The fourth manned lunar landing, Apollo 15 (July-August 1971), was the first mission to use the Lunar Rover, the first to deploy a subsatellite in lunar orbit, the first to perform experiments in lunar orbit by using a scientific instrument module (SIM) in the service module, and the first to conduct extravehicular activity during the journey back to earth. Lunar stay time was 66 hours and 55 minutes.

Apollo 16 (July 1972), the fifth manned lunar landing, was essentially identical to Apollo 15 and configured for extended mission duration, remote sensing from lunar orbit, and long-distance surface traverses. The scientific instrument module was included in the service module.

The splashdown of Apollo 17 on December 19, 1972, not only ended one of the most perfect missions, but also drew the curtain on the manned flights of Project Apollo. It was the most ambitious moon probe, the longest moon mission - about 40 hours longer than Apollo 16, with 75 hours on the lunar surface from touchdown to liftoff. The extensive scientific exploration utilized a new generation of experiments. The crew traversed from the LM farther than ever before, traveling 32 kilometers in the Lunar Rover.

Although Apollo 17 was the last of the manned flights to the moon, it was not the last of the Apollo spacecraft. Apollo paved the way for missions to follow. The next program using an Apollo command module was Skylab (May 14, 1973-February 8, 1974), occurring within the time frame of this chronology, as studies of lunar samples and data returned from Project Apollo continued in laboratories throughout the world. Skylab was man's most ambitious and organized scientific probing of his planet and proved the value of manned scientific space expeditions. Skylab proved man's value in space as a manufacturer, an astronomer, and an earth observer, using the most sophisticated instruments in ways that unmanned satellites cannot match. Skylab also demonstrated man's great utility as a repairman in space.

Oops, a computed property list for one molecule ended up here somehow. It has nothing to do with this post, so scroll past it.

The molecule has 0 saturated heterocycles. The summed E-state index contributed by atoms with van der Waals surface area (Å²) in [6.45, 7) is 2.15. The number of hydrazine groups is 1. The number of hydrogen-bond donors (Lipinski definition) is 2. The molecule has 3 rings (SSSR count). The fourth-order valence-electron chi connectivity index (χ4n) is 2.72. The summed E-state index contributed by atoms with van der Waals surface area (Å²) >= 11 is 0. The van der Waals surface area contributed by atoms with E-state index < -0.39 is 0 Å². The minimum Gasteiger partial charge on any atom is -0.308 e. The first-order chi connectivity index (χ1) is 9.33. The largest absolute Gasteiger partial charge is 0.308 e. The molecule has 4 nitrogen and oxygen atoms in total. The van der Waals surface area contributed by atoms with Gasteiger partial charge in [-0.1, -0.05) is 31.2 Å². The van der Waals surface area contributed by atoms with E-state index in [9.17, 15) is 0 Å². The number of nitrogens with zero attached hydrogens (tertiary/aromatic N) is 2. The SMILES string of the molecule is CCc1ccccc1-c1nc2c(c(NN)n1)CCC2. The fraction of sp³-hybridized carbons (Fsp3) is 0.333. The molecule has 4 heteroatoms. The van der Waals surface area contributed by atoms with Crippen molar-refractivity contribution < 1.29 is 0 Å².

Detailed studies of man's physiological responses to prolonged exposure to weightlessness proved his ability to adjust to the space environment and to perform useful and valuable work in space. In solar physics, Skylab enriched our solar data more than a hundredfold, with a total of some 200,000 photographs of the sun made from the Apollo Telescope Mount. As observers of earth resources from Skylab, the crews returned over 40,000 photographs and more than 60 kilometers of high-density magnetic tape. Data were acquired for all 48 continental United States and 34 foreign countries.

Beyond the period covered by this chronology, but before its publication, the Apollo spacecraft was used again in the Apollo-Soyuz Test Project (ASTP), July 15-24, 1975. This joint space flight culminated in the first historical meeting in space between American astronauts and Soviet cosmonauts. The event marked the successful testing of a universal docking system and signaled a major advance in efforts to pave the way for joint experiments and mutual assistance in future international space explorations. There were some 44 hours of docked joint activities during ASTP, highlighted by four crew transfers and the completion of a number of joint scientific experiments and engineering investigations. All major ASTP objectives were accomplished, including testing a compatible rendezvous system in orbit, testing androgynous docking assemblies, verifying techniques for crew transfers, and gaining experience in the conduct of joint international flights.